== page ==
Wednesday the Senate opened debate on legislation confronting the rise of potential hate crimes. The legislation is what supporters see as a first step in a federal response.
It would assign a point person within the Justice Department to expedite the review of COVID-19-related hate crimes and provide support for local law enforcement to respond to such incidents. The department would also work to limit discriminatory language used to describe the pandemic.
Among those speaking out is decorated gymnast and activist Morgan Hurd. She’s also a Chinese-American adoptee.
While she says her experience is different because she’s adopted, she stated she’s experienced some of the same racism seen in recent viral incidents.
“Getting called ‘ching chong,’ ‘ling ling,’ getting told ‘to go back to China,’ getting mimicked for my small eyes,” said Hurd.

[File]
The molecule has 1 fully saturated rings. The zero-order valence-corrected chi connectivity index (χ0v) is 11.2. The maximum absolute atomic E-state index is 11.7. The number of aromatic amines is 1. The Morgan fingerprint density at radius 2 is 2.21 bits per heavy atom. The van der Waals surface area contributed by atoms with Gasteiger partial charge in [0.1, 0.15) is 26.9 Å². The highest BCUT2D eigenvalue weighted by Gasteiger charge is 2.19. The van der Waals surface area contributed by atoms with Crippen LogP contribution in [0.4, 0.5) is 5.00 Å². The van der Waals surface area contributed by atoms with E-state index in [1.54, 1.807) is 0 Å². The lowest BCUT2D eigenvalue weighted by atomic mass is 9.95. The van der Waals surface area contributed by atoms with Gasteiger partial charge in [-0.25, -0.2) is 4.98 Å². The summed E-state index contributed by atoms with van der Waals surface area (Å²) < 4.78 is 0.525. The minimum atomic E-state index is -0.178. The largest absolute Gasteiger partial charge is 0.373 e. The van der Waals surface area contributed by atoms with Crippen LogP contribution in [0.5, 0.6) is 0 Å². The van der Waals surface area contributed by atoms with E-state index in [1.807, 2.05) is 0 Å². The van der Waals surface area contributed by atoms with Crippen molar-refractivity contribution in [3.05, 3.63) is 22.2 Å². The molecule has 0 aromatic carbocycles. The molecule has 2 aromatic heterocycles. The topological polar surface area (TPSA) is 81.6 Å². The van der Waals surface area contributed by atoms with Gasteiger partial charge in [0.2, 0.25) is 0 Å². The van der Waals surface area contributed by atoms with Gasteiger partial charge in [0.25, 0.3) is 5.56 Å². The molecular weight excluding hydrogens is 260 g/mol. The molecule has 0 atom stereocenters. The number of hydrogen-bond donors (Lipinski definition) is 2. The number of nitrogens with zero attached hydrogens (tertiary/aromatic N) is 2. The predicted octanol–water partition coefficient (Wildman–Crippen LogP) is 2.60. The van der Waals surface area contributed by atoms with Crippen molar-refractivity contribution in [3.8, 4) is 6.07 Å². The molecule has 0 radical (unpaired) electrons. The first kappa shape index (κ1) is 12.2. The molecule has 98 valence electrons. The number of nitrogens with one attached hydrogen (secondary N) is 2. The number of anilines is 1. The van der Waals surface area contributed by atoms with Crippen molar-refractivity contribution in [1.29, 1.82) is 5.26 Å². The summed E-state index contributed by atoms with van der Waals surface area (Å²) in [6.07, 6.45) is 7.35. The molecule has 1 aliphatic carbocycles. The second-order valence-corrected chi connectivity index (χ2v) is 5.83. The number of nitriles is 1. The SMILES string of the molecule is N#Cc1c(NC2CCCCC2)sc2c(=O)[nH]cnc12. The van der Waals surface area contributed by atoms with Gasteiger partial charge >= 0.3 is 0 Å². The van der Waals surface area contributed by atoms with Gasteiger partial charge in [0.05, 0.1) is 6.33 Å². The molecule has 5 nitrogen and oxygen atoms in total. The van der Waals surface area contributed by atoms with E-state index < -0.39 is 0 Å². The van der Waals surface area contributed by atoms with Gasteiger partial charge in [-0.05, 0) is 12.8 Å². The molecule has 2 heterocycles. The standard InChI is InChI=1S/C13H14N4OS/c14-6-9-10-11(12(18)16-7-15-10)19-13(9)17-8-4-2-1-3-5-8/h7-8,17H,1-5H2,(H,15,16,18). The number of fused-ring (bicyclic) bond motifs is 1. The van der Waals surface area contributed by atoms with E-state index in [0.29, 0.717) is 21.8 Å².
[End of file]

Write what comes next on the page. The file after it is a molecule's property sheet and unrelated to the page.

She added that the experiences have continued even in recent times.
“I’ve been yelled at for being Chinese while walking down the street, and in the grocery store I get really weird looks sometimes and parents pulling their kids further away from me even though I’m maintaining the six feet distance,” said Hurd.
She emphasized that there is importance in the power of numbers, which is why she’s raising her voice about the issue.
“I have been blessed with a very large platform and I don’t intend for it to go to waste. And I also believe silence is compliance,” stated Hurd.
Hurd says these attacks “need to be called out for what they [are]. These attacks are racially motivated. There’s no beating around the bush.”
The Associated Press contributed to this report.